Amateur divers discovered a great mystery: A 1,500-year-old Roman gold coin from the Imperial period was unearthed.

Amateur freedivers have found one of Europe’s largest hoards of Roman gold coins while on holiday off the coast of Spain.

The cache is believed to have been hidden from barbarian invaders around 1,500 years ago, but was discovered by two brothers-in-law cleaning rubbish from the seabed in Alicante.

Despite lying at the bottom of the sea since the late 4th and early 5th centuries, the 53 intact gold coins are said to be in “a perfect state of preservation,” allowing researchers to read inscriptions and identify the Roman emperors.

“It is an exceptional archaeological and historical find as its research can offer a wealth of new information to understand the final phase of the fall of the Western Roman Empire.”

Brothers-in-law Luis Lens and César Gimeno came across the extraordinary discovery seven meters deep in the coastal town of Xàbia.

Lens told local media: “I thought I found what looked like a 10 cent coin.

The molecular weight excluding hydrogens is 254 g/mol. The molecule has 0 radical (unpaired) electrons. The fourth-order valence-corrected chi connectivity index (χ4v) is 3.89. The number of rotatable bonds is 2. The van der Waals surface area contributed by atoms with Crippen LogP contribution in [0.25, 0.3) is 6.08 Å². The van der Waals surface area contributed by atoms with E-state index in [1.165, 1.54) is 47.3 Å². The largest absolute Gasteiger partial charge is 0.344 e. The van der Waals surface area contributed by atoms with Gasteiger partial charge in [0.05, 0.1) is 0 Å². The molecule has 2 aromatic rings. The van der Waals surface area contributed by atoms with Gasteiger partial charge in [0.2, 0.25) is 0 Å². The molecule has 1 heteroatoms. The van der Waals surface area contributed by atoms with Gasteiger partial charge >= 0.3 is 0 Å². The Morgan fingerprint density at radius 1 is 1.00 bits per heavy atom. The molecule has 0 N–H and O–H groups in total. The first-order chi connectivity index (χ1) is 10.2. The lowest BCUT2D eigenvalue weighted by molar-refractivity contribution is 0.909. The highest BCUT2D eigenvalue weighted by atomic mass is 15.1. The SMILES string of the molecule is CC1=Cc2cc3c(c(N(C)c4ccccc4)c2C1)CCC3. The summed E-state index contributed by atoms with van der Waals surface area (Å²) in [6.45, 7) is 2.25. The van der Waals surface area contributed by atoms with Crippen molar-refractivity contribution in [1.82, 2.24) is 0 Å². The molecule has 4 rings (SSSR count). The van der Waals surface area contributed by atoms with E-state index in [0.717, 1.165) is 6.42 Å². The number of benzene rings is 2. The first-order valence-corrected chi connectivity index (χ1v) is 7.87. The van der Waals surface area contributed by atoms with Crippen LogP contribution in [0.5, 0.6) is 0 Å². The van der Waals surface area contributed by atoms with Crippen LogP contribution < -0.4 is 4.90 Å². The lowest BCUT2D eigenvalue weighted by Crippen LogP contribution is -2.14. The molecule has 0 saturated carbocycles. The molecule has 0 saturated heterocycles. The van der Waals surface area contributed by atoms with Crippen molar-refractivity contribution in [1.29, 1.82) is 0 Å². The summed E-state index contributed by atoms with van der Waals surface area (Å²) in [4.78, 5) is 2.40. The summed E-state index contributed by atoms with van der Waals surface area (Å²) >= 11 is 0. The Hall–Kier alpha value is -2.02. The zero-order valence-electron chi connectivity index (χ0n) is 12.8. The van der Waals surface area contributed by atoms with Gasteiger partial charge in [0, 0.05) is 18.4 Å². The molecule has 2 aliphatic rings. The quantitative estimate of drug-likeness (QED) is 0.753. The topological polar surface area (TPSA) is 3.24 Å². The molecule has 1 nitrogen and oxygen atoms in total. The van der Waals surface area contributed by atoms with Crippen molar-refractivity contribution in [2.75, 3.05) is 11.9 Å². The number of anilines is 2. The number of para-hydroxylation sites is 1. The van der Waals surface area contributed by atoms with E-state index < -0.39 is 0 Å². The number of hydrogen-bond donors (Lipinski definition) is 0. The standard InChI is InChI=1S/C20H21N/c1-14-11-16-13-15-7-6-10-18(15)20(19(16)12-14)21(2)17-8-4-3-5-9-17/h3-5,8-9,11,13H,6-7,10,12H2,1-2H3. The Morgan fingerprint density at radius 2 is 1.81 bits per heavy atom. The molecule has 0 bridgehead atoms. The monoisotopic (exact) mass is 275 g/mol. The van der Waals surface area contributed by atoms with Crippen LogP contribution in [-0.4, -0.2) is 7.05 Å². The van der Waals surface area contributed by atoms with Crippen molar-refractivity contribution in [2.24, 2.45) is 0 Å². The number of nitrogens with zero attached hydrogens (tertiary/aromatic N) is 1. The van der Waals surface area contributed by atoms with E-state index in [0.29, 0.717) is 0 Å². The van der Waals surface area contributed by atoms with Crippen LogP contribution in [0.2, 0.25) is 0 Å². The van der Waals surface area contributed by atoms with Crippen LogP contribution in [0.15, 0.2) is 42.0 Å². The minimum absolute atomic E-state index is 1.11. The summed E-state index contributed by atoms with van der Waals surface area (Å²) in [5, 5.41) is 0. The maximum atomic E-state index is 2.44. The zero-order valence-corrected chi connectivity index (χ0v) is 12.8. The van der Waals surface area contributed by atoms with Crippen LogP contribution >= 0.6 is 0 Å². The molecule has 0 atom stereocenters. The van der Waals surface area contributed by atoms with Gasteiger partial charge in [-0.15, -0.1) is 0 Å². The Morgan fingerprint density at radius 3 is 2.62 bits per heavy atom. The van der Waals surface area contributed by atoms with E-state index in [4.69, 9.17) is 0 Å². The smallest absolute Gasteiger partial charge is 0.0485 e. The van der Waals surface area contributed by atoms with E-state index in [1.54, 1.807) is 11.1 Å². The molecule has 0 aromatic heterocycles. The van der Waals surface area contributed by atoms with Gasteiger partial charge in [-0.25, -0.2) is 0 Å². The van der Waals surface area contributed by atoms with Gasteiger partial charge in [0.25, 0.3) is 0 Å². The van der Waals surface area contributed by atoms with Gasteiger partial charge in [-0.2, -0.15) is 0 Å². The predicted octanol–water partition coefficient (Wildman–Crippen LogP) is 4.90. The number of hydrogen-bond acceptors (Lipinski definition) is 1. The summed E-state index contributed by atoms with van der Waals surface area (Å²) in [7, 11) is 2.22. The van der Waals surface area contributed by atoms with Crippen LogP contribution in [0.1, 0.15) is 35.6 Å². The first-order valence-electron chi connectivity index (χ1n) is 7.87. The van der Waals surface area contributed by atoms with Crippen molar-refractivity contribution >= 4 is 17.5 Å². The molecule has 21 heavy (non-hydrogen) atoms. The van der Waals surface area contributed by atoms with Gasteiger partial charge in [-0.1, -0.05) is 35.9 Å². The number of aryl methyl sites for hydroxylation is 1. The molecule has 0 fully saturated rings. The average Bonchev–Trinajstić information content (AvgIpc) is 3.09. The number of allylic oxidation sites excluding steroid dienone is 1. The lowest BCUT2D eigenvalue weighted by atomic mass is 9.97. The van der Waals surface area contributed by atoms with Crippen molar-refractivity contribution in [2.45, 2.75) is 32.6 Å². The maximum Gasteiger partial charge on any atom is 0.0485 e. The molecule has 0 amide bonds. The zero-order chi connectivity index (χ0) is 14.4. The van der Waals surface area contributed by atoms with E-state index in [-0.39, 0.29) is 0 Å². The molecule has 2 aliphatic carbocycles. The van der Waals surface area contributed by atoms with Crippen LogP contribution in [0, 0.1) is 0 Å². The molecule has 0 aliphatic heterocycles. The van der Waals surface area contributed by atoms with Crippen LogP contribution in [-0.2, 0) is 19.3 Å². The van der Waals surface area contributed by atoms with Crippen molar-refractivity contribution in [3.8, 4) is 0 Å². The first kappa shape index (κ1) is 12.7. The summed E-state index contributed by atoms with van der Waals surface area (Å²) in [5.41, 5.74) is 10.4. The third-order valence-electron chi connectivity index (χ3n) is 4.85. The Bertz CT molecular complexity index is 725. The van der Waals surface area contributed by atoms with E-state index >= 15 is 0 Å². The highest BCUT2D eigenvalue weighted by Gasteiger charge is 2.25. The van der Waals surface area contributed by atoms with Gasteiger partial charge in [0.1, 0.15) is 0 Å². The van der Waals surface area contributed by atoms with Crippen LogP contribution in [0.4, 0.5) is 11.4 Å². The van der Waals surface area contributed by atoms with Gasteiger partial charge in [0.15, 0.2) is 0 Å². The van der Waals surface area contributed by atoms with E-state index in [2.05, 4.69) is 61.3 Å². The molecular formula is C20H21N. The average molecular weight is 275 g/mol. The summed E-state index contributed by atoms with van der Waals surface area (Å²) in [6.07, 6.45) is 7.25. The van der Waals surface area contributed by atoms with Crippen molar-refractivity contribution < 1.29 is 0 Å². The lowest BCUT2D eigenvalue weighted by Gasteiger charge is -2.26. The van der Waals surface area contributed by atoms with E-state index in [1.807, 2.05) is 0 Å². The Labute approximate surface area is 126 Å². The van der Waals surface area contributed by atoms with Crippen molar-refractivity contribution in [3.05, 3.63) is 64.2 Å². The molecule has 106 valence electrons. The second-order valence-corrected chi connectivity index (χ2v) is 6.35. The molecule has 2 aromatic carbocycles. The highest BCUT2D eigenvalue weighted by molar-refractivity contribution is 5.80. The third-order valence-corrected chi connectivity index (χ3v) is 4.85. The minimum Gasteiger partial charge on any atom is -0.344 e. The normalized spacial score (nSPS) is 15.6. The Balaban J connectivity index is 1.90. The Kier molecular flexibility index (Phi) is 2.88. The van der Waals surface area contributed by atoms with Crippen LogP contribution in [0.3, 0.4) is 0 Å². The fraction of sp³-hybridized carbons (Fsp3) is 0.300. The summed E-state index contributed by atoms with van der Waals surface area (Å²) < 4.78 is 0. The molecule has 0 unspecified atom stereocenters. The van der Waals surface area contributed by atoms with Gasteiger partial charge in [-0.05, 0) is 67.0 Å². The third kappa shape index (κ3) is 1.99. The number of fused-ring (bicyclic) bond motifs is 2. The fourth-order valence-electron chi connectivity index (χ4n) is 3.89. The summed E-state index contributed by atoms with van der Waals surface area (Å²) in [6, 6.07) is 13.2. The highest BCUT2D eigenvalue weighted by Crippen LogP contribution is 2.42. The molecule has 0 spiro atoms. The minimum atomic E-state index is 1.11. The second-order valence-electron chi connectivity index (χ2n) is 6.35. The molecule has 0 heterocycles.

“I was in a little hole, like a bottleneck.”

But after returning to his ship he looked closer and discovered “an ancient image, like a Greek or Roman face” and thought it was a lost gem.

The two brothers-in-law returned to the site and, using a corkscrew and a Swiss army knife, spent two hours unearthing the rest of the treasure.

Specialists from the University of Alicante have so far identified three coins of the Roman emperor Valentinian I, seven coins of Valentinian II, 15 of Theodosius I, another 17 of Arcadius and 10 of Honorius.

Molina stated: “There are no remains of sunken ships in the area where they were found, so it is probably a voluntary concealment of the arrival of the barbarians to the coasts of Hispania, in this case the Alans.”

And he added: ‘This discovery tells us about a context of fear, about a world that is ending, that of the Roman Empire.

‘The discovery illustrates a historical moment of extreme insecurity with the violent arrival of barbarian peoples in Spain and the definitive end of the Roman Empire in the Iberian Peninsula starting in 409 AD’

The coins will now be cleaned and displayed at a local museum.

Portitxol Bay in Xàbia is an area well known for its abundance of underwater archaeological remains.

To date, anchors, shipments of amphorae, ceramic remains from different periods, metallic material and elements associated with ancient navigation have been previously recovered.

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